ELKHART, Ind. (Mennonite Mission Network) — August signals the release of a new edition of Mission Mosaic, a directory calling individuals and congregations to partner with Mennonite Mission Network through prayer.
Mosaic, a prayer directory that highlights Mission Network ministries and workers, was last published in 2006.
“Mosaic reinforces the connection between people in the pew, mission workers and programs,” said Marietta Sawatzky, Mission Network prayer network facilitator.
The new directory contains pictures and ministry descriptions for each international mission worker, descriptions of and participant testimonies from Christian Service programs, introductions to U.S. Ministry staff and programs, and an overview of Mennonite Media ministries.
This edition also includes an expanded focus on International Partner Associates, individuals and agencies who work alongside mission workers in a ministry administered in part by Mission Network. These IPAs accompany Mission Network in over 50 countries around the world.
The focus on IPAs is a cutting-edge exercise in mission.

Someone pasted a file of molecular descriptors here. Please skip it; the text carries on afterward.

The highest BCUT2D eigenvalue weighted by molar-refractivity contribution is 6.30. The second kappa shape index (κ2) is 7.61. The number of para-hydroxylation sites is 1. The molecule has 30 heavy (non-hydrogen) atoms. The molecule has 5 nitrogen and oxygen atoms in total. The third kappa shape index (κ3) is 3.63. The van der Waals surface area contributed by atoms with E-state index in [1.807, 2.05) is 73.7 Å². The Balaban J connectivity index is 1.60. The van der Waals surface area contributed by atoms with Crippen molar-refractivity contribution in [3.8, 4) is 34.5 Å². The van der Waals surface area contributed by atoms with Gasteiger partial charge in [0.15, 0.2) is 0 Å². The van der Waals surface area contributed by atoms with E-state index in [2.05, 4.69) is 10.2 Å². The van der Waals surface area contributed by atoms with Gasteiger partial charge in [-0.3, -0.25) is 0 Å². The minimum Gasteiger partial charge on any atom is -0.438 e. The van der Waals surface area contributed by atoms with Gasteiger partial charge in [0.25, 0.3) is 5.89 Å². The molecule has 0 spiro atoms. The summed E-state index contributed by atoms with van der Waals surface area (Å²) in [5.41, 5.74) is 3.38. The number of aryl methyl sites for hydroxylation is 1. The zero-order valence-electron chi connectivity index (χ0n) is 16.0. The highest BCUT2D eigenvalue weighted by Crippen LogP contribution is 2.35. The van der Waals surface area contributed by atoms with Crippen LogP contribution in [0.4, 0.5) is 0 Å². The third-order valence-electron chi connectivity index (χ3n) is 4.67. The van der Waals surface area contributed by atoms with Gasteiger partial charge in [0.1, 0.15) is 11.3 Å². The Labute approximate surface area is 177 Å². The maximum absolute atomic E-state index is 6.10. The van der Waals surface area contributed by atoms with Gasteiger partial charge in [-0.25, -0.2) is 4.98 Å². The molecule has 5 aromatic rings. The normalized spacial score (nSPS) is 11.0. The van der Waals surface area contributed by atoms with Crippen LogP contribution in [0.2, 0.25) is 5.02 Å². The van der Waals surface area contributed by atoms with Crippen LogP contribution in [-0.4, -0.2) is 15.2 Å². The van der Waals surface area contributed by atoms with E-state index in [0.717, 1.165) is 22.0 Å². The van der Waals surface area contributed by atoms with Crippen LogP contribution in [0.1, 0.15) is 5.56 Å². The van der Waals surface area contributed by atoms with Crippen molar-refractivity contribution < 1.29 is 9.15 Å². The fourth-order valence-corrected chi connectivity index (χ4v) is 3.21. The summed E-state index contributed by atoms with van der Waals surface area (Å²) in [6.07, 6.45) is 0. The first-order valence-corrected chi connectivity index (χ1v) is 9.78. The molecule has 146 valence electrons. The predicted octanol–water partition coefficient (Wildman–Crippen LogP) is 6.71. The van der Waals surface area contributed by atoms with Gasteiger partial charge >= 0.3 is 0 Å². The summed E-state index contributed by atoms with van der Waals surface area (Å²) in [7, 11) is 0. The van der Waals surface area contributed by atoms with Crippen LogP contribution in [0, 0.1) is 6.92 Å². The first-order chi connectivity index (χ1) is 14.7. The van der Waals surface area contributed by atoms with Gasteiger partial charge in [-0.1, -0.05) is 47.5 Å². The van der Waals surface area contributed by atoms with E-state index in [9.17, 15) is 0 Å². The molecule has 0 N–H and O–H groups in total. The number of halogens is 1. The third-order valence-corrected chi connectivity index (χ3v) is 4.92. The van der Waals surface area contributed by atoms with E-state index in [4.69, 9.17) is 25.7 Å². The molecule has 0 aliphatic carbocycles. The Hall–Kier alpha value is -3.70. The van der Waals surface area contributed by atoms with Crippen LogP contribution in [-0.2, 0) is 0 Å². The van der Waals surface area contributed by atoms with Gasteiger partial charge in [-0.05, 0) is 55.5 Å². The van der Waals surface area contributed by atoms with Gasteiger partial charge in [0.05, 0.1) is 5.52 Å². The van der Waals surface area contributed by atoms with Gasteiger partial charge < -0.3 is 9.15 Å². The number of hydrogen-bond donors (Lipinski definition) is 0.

“We can expand our own outreach by partnering with others who are already there. It’s a new chapter in the way we work around the world,” said James Krabill, Mission Network senior executive for global ministries.
The Mosaic is used by Mission Network prayer partners, individuals who have formally committed to pray for workers and ministries, and others who wish to learn more about and pray for Mission Network. The directory includes a guide for daily prayer.
“Prayer is the centerpiece that pulls the church together,” said Sandy Miller, Mission Network director of church relations. “Ministries and workers are only effective when people are praying for God’s spirit to be released and God’s will to be done.”
One prayer partner, Linea Geiser, recently was surprised to be awakened in the middle of the night, feeling called to pray. Geiser had woke up with a couple of Mennonite Mission Network workers* on her heart.
“I couldn’t remember their first names, but I just prayed for them as I had often during my days as prayer coordinator for Mennonite Board of Missions [a predecessor agency of Mennonite Mission Network] years ago,” said Geiser.
The next day, Geiser received an urgent prayer request via e-mail for a daughter of the same mission workers she had prayed for who had been seriously injured in a fall.
“I just realize that God’s nudging to pray for specific people and situations is amazing,” said Geiser.
Throughout the long healing process, the young girl remained in the thoughts and prayers of staff, prayer partners and countless other individuals around the world. Prayer requests and updates on her process were regularly circulated by Sawatzky as prayer network facilitator.
Today, after an extensive surgery and many prayers, the girl is healing well and the family has been able to continue their mission work abroad.
*Due to security concerns, the workers choose to remain anonymous.